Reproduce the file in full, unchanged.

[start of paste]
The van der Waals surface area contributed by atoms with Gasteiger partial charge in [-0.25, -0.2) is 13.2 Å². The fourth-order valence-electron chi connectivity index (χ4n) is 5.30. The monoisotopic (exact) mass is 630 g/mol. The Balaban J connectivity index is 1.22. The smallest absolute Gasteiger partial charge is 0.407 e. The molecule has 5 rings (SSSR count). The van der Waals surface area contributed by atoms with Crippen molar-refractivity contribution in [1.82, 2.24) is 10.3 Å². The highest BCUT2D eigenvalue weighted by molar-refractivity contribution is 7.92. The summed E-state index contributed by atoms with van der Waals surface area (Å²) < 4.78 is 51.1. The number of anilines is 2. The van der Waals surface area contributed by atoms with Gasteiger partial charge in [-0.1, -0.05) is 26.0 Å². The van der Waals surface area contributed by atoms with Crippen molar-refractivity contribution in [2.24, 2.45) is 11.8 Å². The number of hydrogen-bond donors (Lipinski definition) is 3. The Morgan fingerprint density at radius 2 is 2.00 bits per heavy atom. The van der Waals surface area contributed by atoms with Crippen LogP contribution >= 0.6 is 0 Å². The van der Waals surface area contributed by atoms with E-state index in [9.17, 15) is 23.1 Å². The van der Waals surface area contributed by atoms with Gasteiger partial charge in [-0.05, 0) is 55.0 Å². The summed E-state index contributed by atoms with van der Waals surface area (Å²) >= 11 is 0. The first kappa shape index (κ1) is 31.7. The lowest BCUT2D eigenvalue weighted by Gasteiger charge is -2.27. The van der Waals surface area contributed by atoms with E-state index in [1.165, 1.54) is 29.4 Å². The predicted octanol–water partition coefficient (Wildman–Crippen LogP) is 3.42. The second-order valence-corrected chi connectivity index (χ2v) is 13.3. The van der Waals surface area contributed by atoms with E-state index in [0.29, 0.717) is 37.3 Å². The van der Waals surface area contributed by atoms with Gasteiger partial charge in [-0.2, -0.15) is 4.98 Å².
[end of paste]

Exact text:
The van der Waals surface area contributed by atoms with Gasteiger partial charge in [-0.25, -0.2) is 13.2 Å². The fourth-order valence-electron chi connectivity index (χ4n) is 5.30. The monoisotopic (exact) mass is 630 g/mol. The Balaban J connectivity index is 1.22. The smallest absolute Gasteiger partial charge is 0.407 e. The molecule has 5 rings (SSSR count). The van der Waals surface area contributed by atoms with Crippen molar-refractivity contribution in [1.82, 2.24) is 10.3 Å². The highest BCUT2D eigenvalue weighted by molar-refractivity contribution is 7.92. The summed E-state index contributed by atoms with van der Waals surface area (Å²) < 4.78 is 51.1. The number of anilines is 2. The van der Waals surface area contributed by atoms with Gasteiger partial charge in [-0.1, -0.05) is 26.0 Å². The van der Waals surface area contributed by atoms with Crippen molar-refractivity contribution in [2.24, 2.45) is 11.8 Å². The number of hydrogen-bond donors (Lipinski definition) is 3. The Morgan fingerprint density at radius 2 is 2.00 bits per heavy atom. The van der Waals surface area contributed by atoms with Crippen LogP contribution >= 0.6 is 0 Å². The van der Waals surface area contributed by atoms with E-state index in [9.17, 15) is 23.1 Å². The van der Waals surface area contributed by atoms with Gasteiger partial charge in [-0.05, 0) is 55.0 Å². The summed E-state index contributed by atoms with van der Waals surface area (Å²) >= 11 is 0. The first kappa shape index (κ1) is 31.7. The lowest BCUT2D eigenvalue weighted by Gasteiger charge is -2.27. The van der Waals surface area contributed by atoms with E-state index in [1.165, 1.54) is 29.4 Å². The predicted octanol–water partition coefficient (Wildman–Crippen LogP) is 3.42. The second-order valence-corrected chi connectivity index (χ2v) is 13.3. The van der Waals surface area contributed by atoms with E-state index in [0.29, 0.717) is 37.3 Å². The van der Waals surface area contributed by atoms with Gasteiger partial charge in [-0.2, -0.15) is 4.98 Å².